How Chinese gangs terrorized Russia for half a century

A. Kuznetsov
For decades, neither Russia nor China could defeat the cruel and merciless Honghuzi. In addition to engaging in typical criminal activity, members of the gang took part in crucial political processes in the Far East.

Screaming and cursing, wearing frightening masks of devils and monsters, and furiously brandishing their weapons, they raided villages, robbing and killing everyone who got in their way. Chinese bandits known as the Honghuzi terrorized the population of northeastern China and the Russian Far East for more than half a century.

‘Brothers'

It is not known for sure why members of the organized Chinese gangs operating in Manchuria and Russia’s Primorye region in the second half of the 19th and early 20th centuries were called the Honghuzi. The word hónghúzi translates from Chinese as “red-bearded,” or “red beard”. According to the most common theory, they got the name due to their habit of using fake beards for disguise.

Honghuzi gangs drafted members from among seekers of easy money, deserters from the Qing army, as well as those Chinese immigrants to Manchuria who preferred robbery to hard work in a mine. “Here he is, dirty, in rags, half-starved, laboring every day, in the rain, in clay sticky soil ... what joys in life does he have? ... No wonder he prefers joining the Honghuzi and a life full of adventures,” the newspaper Vladivostok wrote in an 1896 article. 

A Honghuzi gang could have from two to several hundred members. To carry out large-scale operations, Honghuzi detachments joined forces, turning into a formidable force that could pose a threat to whole towns.

The Honghuzi were by no means unwashed tramps wandering through the forests. They were usually well-dressed and well-armed. Sometimes it was difficult to distinguish a Honghuzi from a merchant.

Swearing an oath of allegiance to each other, members of a gang became 'brothers', unquestioningly obeying their leader. Often, those ringleaders chose vivid, frightening nicknames for themselves. For example, a certain Yang Yulin was called the Fourteenth Lord of Hell.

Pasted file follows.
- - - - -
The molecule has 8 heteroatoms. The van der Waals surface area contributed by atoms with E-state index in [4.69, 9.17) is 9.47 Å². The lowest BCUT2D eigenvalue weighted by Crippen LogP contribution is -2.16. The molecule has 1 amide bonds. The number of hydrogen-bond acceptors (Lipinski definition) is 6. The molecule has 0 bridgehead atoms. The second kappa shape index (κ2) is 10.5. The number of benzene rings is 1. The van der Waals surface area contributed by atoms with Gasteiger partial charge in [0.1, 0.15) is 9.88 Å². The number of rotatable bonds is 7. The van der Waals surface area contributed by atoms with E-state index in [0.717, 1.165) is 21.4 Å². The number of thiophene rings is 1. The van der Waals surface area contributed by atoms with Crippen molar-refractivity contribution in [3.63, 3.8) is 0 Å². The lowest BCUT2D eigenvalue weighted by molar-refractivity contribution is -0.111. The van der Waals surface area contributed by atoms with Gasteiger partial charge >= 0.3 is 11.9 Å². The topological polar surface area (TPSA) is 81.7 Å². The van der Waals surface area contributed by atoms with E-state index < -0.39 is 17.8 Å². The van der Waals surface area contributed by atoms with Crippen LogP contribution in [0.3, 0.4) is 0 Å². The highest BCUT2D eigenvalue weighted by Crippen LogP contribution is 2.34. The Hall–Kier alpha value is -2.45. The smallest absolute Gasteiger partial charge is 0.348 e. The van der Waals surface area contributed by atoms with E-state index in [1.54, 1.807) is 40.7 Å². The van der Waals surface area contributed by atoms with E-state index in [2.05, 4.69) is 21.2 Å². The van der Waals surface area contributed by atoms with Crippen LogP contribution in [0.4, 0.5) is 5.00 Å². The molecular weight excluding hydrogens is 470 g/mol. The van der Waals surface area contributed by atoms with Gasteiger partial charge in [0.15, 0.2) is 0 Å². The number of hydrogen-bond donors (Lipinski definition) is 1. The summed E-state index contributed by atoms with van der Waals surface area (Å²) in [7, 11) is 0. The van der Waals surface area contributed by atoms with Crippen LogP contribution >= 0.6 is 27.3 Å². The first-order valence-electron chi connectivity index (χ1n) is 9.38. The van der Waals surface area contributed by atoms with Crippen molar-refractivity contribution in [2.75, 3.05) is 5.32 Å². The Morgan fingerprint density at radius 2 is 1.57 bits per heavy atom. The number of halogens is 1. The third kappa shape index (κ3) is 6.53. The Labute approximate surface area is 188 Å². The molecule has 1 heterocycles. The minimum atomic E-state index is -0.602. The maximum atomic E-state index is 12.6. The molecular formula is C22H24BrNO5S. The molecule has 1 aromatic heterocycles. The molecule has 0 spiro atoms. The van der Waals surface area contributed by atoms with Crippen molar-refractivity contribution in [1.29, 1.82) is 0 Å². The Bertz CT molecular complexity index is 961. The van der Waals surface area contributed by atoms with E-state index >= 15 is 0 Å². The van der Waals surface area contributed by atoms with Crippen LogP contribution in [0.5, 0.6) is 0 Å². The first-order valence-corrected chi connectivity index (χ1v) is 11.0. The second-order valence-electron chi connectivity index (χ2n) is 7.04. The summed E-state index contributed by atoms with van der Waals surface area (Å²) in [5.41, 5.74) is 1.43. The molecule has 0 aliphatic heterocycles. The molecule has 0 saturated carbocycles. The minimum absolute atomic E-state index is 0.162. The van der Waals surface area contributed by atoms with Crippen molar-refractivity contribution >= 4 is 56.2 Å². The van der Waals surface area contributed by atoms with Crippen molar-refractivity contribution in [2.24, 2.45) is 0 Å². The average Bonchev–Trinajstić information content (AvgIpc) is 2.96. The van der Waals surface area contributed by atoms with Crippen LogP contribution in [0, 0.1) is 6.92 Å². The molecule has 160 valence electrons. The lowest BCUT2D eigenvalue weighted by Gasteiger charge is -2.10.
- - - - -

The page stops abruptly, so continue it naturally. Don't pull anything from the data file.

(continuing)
Usually, the Honghuzi engaged in their criminal activity in spring and summer, when it was easy to hide in the forests. During 'the criminal season', they observed the strictest possible discipline. In autumn and winter they could relax. The 'brothers' went to the cities, where they spent their time in taverns with women, alcohol and opium. One Honghuzi ringleader even performed in a theater during winter breaks.

From China to Russia

Manchuria was an ideal place for roaming criminal gangs. The Qing government based in distant Beijing had little control over its sparsely populated land, while local governors did not have sufficient resources to fight the Honghuzi.

Furthermore, the 'Red Beards' did not limit themselves to plundering only Manchurian villages. Nearby lay Russia's vast Ussuri Krai, a poorly colonized region that experienced the same problems as Manchuria.

In those circumstances, there could be no talk of any effective protection of the borders between the Russian and the Qing empires. From their bases on Chinese territory, the Honghuzi easily penetrated into Russian Primorye and just as easily went back home.

Manzi.

Moreover, sometimes the bandits did not even have to go back to China. The Honghuzi either intimidated the Chinese population of Ussuri (the so-called Manzi), forcing them to help them with food and accommodation, or cooperated with them. Often, the 'brothers' gave the locals money and won their trust, proclaiming themselves fighters for the liberation of the originally Chinese lands that had been seized by Western barbarians.

The Manzi War

On Russian territory the Honghuzi engaged in robbery, cattle raiding, opium smuggling and illegal gold mining. It was the latter that led to the first major armed clash between the 'Red Beards' and Russian troops.

The 'brothers' did not always mine gold themselves, but they often protected Chinese miners for a fee. In 1867, gold was discovered on the small island of Askold, 50 kilometers from the military post of Vladivostok (it became a city in 1880). Hundreds of Manzi went there to try their luck together with the Honghuzi.